But with her punishing tour and studio schedules, Twain said she eventually began to sense that something was wrong with her marriage around the time of her 2004 "Up" tour.

"When I started to get lonely, then I knew that something wasn't right," she said. "I'm married to someone I love, and I'm so lonely...I didn't want to live that way."

Twain said she began confiding heavily in her close friend, Marie-Anne Thiebaud. They were friends for years until Twain confronted Thiebaud and Lange about having an affair, which she said would ultimately end Twain and Lange's 14-year marriage. She divorced Lange in 2009. Both Lange and Thiebaud have publicly denied the affair ever happened.

"Whether she was part of the cause ... of the breakup or whether it was just me leaning on her because it was already breaking up, I really don't know which came first," Twain said. "What I do know is she took advantage of, you know, the weakness in the relationship between Mutt and I."

Twain hasn't spoken to Thiebaud in person since confronting her about the alleged affair. Her ex-husband repeatedly denied it for months after she confronted him, Twain said, and he left a lot of "open wounds" for her.

"I was angry at Mutt for not listening to me and not answering my questions, more than the affair itself," she said.

Since learning of Lange's alleged betrayal, the five-time Grammy winner said she has developed dysphonia, a physical and physiological ailment that doesn't allow her to sing properly.

"The muscles literally constrict the voice box and prevent air from flowing properly," Twain said. "You don't get any volume, which is not very good for a singer."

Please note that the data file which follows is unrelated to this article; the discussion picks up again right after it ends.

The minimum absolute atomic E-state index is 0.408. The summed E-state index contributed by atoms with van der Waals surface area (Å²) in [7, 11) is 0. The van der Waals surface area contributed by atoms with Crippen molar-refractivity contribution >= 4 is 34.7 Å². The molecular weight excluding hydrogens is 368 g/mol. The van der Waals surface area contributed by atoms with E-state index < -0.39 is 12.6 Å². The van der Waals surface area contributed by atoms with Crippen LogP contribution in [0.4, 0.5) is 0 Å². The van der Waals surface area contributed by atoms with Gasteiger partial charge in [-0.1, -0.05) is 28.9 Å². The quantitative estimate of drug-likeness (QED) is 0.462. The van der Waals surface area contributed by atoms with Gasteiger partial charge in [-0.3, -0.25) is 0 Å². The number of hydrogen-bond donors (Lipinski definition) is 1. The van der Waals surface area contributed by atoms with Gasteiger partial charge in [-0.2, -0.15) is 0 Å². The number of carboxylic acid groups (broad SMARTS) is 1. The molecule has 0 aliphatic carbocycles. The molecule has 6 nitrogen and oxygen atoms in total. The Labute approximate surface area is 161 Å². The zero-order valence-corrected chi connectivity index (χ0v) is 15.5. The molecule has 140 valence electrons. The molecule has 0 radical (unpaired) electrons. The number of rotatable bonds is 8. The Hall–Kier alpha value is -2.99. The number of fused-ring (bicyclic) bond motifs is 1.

"It's got nothing to do with the vocal chords, the voice is perfectly fine," she continued. "I would say the envelope around the vocal chords is restricting, and not allowing the vocal chords to do their job."

Without a powerful singing voice, Twain has slowly reinvented a new way to make her voice heard, in part through her memoir, "From This Moment On," and also through a new reality series on the Oprah Winfrey Network called "Why Not? With Shania Twain," which premieres May 8.

"I spent a lot of my life holding back my cries, and I want to change that because it's not good for me," Twain said. "So the journey through the 'Why Not' series is part of that, writing the book is part of that."

"Talking about it now is all part of that, forcing myself to do things that are difficult," she continued. "Take myself out of my comfort zone, face my anxieties and just get more comfortable with my fears."

After going through a vicious public divorce, Twain eventually found love again in a familiar face: Frederic Thiebaud, Marie-Anne's ex-husband. The couple married on New Year's Day 2011.

"I fell in love, I can't believe it because I didn't ever want to know love again," she said. "I've always believed in love. I temporarily lost my hope in love, and it was temporary thank goodness."

Even as someone who wrote some of the most treasured love songs and then went through incredible heartbreak with the same man, Twain said she will always cherish the songs she and Lange produced together.

"I still think they're beautiful," she said. "Nothing of my present or my future will ever take away what I had in the past, ever. I would never disrespect myself and do that. I'm very happy with every love song I ever wrote in my marriage to Mutt, and I'm very proud of the work we did together."